European carriers have said that the competition has forced down ticket prices and resulted in over-capacity. It is easy to see what happens to margins if costs are not similarly managed, Interestingly Lufthansa sees the answer in low-cost services to be launched to Asia and possibly extended to Australia, packing in more seats in its wide-body jets to lower seat costs which will in turn mean lower fares. The elusive dream of a viable budget long-haul in spite of the failed Hong Kong-London run by Hong Kong’s Oasis Airlines and the short-lived services to London and Paris from Kuala Lumpur by AirAsia X continues to lure. Norwegian Air Shuttle became the latest operator to take up that challenge when it launched services from London’s Gatwick Airport to Los Angles, Fort Lauderdale and New York. But Norwegian’s derring-do is on a different plane as Lufthansa’s strategy aimed at countering the cheap fares offered by the competition, that if you can’t beat them, join them and hopefully beat them at their game.

On that score, Lufthansa may have already been defeated if Mr Spohr is thinking of targeting the Gulf carriers, which have so far deemed it not necessary to go down that road which continues to be lined with the usual financial risks of high costs and low yields, and the traveller’s reservations about the lack of basic creature comforts for the long hours of flying. It is therefore not the safest of bets for Lufthansa.

Mr Spohr has not decided whether Lufthansa would go it alone or join hands with Turkish Airlines. There is a redeeming feature here. Turkish and Istanbul’s Ataturk Airport could be the challenge to Gulf carriers and Dubai International in the race to be the hub connecting Europe and the rest of the world with some help. This is the kind of counter move that can really reshape the competition rather than merely playing the same game that has been mastered by the competitor.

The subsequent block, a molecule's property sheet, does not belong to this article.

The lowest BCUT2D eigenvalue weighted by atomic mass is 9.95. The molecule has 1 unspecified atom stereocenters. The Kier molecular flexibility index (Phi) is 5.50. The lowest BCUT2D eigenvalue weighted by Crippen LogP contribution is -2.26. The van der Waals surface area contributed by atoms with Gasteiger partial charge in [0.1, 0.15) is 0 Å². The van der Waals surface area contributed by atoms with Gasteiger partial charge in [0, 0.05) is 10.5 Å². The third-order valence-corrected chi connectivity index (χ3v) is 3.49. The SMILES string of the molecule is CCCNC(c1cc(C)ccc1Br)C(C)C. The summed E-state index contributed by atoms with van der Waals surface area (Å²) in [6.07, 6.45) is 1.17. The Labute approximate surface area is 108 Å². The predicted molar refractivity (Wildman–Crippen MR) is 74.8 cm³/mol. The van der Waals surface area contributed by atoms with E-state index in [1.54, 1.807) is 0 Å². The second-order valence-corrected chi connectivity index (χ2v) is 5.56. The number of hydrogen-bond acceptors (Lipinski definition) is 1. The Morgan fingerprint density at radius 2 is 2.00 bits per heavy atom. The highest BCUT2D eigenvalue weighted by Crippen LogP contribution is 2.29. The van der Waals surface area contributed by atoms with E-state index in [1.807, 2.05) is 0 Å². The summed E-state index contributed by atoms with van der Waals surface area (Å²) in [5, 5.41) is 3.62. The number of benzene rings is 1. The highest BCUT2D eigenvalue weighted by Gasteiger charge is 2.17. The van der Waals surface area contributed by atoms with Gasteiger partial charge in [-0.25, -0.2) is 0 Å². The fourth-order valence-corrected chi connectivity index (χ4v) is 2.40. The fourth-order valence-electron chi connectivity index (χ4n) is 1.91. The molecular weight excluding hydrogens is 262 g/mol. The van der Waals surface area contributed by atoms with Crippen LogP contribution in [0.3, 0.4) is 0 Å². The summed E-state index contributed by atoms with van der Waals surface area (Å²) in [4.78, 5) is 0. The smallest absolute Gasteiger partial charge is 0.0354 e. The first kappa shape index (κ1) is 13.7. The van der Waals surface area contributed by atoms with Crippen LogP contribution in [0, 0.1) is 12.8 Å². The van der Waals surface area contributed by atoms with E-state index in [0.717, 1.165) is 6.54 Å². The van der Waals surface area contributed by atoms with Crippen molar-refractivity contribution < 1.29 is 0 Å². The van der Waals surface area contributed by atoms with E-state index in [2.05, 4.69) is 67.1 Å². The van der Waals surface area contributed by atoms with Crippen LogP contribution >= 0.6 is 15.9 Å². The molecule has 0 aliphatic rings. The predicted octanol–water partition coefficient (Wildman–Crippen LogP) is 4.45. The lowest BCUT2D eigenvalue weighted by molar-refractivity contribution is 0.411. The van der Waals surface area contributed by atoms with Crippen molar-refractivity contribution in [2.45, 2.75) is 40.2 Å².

This article was first published in Aspire Aviation.

The lure of the budget long-haul dream

THE elusive dream of the budget long haul continues to lure the few venturists who are bold enough to go where others had failed and many would shun, ever since Sir Freddie Laker launched the first such service in 1977. The Laker Airways flight flew from London Gatwick Airport to New York’s JFK Airport, a journey that would take some eight to nine hours, double the conventional budget standard. Laker ceased operations five years later.

It is a bigger dream today, to fly budget long-haul over a greater distance, say, between Europe and Asia.

Notable failures that followed include Hong Kong’s Oasis Airlines that operated services from Hong Kong to London and to Vancouver. It launched its first commercial flight in 2006 and ceased operations two years later. That it was voted “World’s Leading New Airline” at the Annual World Travel Awards in 2007 did little to save it from falling over the edge. A subsidiary of Malaysian budget carrier AirAsia based in Kuala Lumpur, AirAsia X which introduced services from Kuala Lumpur first to London in 2007 and then to Paris had a relatively short run too when it suspended operations in 2012.

Courtesy Norwegian

Courtesy Norwegian


Norwegian Airlines became the latest operator to take up that challenge when it launched thrice-weekly services from London’s Gatwick Airport to Los Angles, to be followed by flights to Fort Lauderdale and New York.

So it looks like what’s in there for pioneer Laker and his followers is but a commendable dash of derring-do!

Not quite the same story for established carriers faced with the stiff competition posed by rivals offering lower fares. Singapore Airlines launched Scoot (which in reality is still very much a short to medium range operator). Air Canada launched Rouge for services from Toronto to the Caribbean and to Europe with its eye also set on Asian destinations. Lufthansa has announced plans to launch similar services to Asia and possibly to Australia as well, packing in more seats in its wide-body jets to lower seat costs which will in turn mean lower fares.

Lufthansa’s CEO Carsten Spohr has taken issue in particular with the competition posed by the Gulf carriers – Emirates Airlines, Etihad Airways and Qatar Airways – which, advantaged by lower cost bases and plenty of cash, he alleged, are not competing on a level playing field. But if it is a matter of joining them when you can’t beat them, hopefully to beat them at their game, it is clear that Lufthansa and the like are no longer in command of the market.

Can AirAsia X succeed the second time round?

Courtesy AirAsia

Courtesy AirAsia